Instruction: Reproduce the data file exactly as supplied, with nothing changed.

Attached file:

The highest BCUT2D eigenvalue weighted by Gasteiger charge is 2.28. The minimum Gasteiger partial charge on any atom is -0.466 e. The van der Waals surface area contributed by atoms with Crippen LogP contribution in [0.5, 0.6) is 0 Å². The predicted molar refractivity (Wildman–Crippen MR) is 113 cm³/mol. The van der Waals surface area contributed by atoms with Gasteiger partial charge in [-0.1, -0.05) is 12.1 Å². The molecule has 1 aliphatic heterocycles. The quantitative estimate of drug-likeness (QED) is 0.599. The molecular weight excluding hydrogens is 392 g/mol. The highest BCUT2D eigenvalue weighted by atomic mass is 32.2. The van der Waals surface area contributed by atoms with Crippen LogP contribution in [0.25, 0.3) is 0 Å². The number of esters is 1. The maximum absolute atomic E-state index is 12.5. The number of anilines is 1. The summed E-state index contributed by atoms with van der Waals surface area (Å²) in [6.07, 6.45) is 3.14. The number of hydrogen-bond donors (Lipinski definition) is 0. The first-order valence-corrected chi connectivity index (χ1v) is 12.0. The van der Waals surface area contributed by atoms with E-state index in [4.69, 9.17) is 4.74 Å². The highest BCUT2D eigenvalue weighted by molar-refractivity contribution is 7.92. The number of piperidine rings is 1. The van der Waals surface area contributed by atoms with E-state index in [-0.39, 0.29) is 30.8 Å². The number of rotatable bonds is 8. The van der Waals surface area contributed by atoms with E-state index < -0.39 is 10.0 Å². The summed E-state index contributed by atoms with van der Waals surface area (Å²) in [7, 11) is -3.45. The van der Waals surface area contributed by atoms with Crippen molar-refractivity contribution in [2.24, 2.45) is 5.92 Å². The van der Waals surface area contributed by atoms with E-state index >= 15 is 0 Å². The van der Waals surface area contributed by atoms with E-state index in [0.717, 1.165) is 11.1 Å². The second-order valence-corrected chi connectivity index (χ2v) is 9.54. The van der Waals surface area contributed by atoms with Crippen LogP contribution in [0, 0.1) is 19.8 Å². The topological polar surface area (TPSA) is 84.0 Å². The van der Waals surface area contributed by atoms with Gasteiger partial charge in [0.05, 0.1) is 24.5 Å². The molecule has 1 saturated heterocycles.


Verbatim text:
The highest BCUT2D eigenvalue weighted by Gasteiger charge is 2.28. The minimum Gasteiger partial charge on any atom is -0.466 e. The van der Waals surface area contributed by atoms with Crippen LogP contribution in [0.5, 0.6) is 0 Å². The predicted molar refractivity (Wildman–Crippen MR) is 113 cm³/mol. The van der Waals surface area contributed by atoms with Gasteiger partial charge in [-0.1, -0.05) is 12.1 Å². The molecule has 1 aliphatic heterocycles. The quantitative estimate of drug-likeness (QED) is 0.599. The molecular weight excluding hydrogens is 392 g/mol. The highest BCUT2D eigenvalue weighted by atomic mass is 32.2. The van der Waals surface area contributed by atoms with Crippen LogP contribution in [0.25, 0.3) is 0 Å². The number of esters is 1. The maximum absolute atomic E-state index is 12.5. The number of anilines is 1. The summed E-state index contributed by atoms with van der Waals surface area (Å²) in [6.07, 6.45) is 3.14. The number of hydrogen-bond donors (Lipinski definition) is 0. The first-order valence-corrected chi connectivity index (χ1v) is 12.0. The van der Waals surface area contributed by atoms with E-state index in [4.69, 9.17) is 4.74 Å². The highest BCUT2D eigenvalue weighted by molar-refractivity contribution is 7.92. The number of piperidine rings is 1. The van der Waals surface area contributed by atoms with E-state index in [-0.39, 0.29) is 30.8 Å². The number of rotatable bonds is 8. The van der Waals surface area contributed by atoms with E-state index < -0.39 is 10.0 Å². The summed E-state index contributed by atoms with van der Waals surface area (Å²) in [7, 11) is -3.45. The van der Waals surface area contributed by atoms with Crippen molar-refractivity contribution in [2.24, 2.45) is 5.92 Å². The van der Waals surface area contributed by atoms with E-state index >= 15 is 0 Å². The van der Waals surface area contributed by atoms with E-state index in [0.717, 1.165) is 11.1 Å². The second-order valence-corrected chi connectivity index (χ2v) is 9.54. The van der Waals surface area contributed by atoms with Crippen LogP contribution in [0, 0.1) is 19.8 Å². The topological polar surface area (TPSA) is 84.0 Å². The van der Waals surface area contributed by atoms with Gasteiger partial charge in [0.05, 0.1) is 24.5 Å². The molecule has 1 saturated heterocycles.